My life as an expat American artist living in Andalusia on the Costa del Sol, Spain, in Canillas de Albaida, a tiny mountain village and artists' colony, prods me to share vistas of life and art in south Spain as I search for the next Picasso or Goya, showcasing independent Spanish and international painters, illustrators and sculptors, galleries and exhibitions.
Sunday, May 15, 2011
Dutch copyright survey—visual artists voice optimism about digital media
"Blurred Visions," photograph by Stefan van Drake (2009)
Dutch visual working artists voice optimism about self-promotional opportunities within digital media, according to a recently released 2010 unscientific, online survey.
As the Netherlands eyes enacting tougher copyright laws against online piracy, wisely it first sought feedback from its 110,000 working artists (their day job).
About half of the 4,500 responding artists (about 4 percent) didn´t feel threatened by digital media.
The Most Threatened
Only 9 percent, the “Claimers,” want stricter copyright laws. Illustrators, authors and photographers are overrepresented among Claimers.
“Strikingly, musicians are underrepresented amongst the Claimers,” the survey summary said.
Claimers are usually age 45 or older and derive most of their income from royalties through collection societies.
“Concerned Young People,”--another 11 percent--expressed pessimism about their bargaining power in the digital world.
CYPs earn through performance fees. They don´t make much money but work many hours in their creative professions.
Who are the optimists?
“Self-conscious Makers”—accounting for 15 percent--are overpopulated by visual artists, photographers, cartoonists, illustrators and designers. They see positive opportunities on the Internet.
Most are self-employed.
The SCMs share this general outlook with “Generation 2.0,” representing 18 percent.
They are young, make most of their money from outside of creative work, relying more on performance fees than royalties.
The “Non-affected” 18 percent said digitization has little impact on their professions as visual artists, designers and directors.
Visual authors, singer-songwriters, composers and illustrators were underrepresented in this category.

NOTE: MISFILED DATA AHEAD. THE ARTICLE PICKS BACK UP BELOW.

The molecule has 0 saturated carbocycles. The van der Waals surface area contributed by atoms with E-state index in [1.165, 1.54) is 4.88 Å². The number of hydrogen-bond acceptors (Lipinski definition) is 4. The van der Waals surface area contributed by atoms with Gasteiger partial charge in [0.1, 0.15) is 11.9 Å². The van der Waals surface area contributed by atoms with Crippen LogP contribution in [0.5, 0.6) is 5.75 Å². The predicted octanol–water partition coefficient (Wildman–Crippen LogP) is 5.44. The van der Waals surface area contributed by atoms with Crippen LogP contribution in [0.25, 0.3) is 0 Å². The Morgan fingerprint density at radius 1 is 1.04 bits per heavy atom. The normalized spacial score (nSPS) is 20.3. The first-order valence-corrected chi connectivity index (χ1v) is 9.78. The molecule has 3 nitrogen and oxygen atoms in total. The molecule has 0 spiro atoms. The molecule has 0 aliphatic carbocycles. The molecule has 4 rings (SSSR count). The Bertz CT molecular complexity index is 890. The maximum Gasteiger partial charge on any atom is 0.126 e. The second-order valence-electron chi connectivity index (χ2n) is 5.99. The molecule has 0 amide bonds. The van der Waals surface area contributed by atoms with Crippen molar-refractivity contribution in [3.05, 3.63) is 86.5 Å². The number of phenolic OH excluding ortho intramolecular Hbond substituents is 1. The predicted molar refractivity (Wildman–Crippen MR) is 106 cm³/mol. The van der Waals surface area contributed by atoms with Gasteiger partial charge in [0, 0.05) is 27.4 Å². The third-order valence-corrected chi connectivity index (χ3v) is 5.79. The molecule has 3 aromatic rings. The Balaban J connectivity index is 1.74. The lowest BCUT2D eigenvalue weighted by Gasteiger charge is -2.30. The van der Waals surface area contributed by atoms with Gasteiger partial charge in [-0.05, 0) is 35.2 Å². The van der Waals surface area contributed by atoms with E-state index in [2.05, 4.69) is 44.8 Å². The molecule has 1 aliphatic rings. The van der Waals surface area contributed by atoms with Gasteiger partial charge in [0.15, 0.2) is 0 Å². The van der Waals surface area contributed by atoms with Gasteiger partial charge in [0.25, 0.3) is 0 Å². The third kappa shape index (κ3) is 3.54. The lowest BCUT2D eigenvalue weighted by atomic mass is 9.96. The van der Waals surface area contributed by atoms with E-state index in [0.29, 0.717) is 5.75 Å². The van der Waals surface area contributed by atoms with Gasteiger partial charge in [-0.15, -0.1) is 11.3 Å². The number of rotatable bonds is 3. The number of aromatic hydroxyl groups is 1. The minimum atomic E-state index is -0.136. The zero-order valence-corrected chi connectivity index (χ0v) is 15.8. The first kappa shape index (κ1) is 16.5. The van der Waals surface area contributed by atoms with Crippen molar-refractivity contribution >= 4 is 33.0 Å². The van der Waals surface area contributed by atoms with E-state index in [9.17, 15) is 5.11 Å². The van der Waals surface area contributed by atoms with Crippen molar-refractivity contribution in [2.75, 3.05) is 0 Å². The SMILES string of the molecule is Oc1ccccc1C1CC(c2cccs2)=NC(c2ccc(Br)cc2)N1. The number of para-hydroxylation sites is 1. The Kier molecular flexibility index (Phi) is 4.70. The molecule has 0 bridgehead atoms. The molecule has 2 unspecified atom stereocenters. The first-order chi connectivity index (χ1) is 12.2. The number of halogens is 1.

The “Generation Analog” group, comprising 12 percent, don´t have much of a clue how to deal with the digital world.
Besides, most of their money flows from royalties, collecting societies and commercial agents.
“Digital Newcomers” comprise 17 percent.
Mostly authors, screenwriters, actors, and directors, they see opportunities in digitization but make little of digital media.
“Most work in sectors yet to experience opportunities and consequences of digitization,” the survey said.
What effect have collection societies—Burma/Stemra, Sena, Norma, Lira, Pictoright and Vevam—on these results?
Most responding who used these collection societies said they were satisfied clients.
I don´t have an answer. It may have neutralized those otherwise potentially threatened by digital media and file sharing.
What does all this mean?
I think it means the law will rarely keep up with the pace of ditigal media´s technology and growth.
Any patchwork system of laws and enforcement will not work. Uniform laws and approaches are required.
If the Dutch survey offers insight, it´s that digital media is a moving target in fast transition.
Responding optimistsappear those with the most to gain and least to lose in the new media.
Artists relying on royalties, collection societies and commercial agents and who have much to lose to the Richard Princes of the art world, express substantial fear and pessimism.
Rock on and practice peace and love.
Stefan, the ArtTraveler ™
"Miroma´s Majesty," photograph by Stefan van Drake (2008)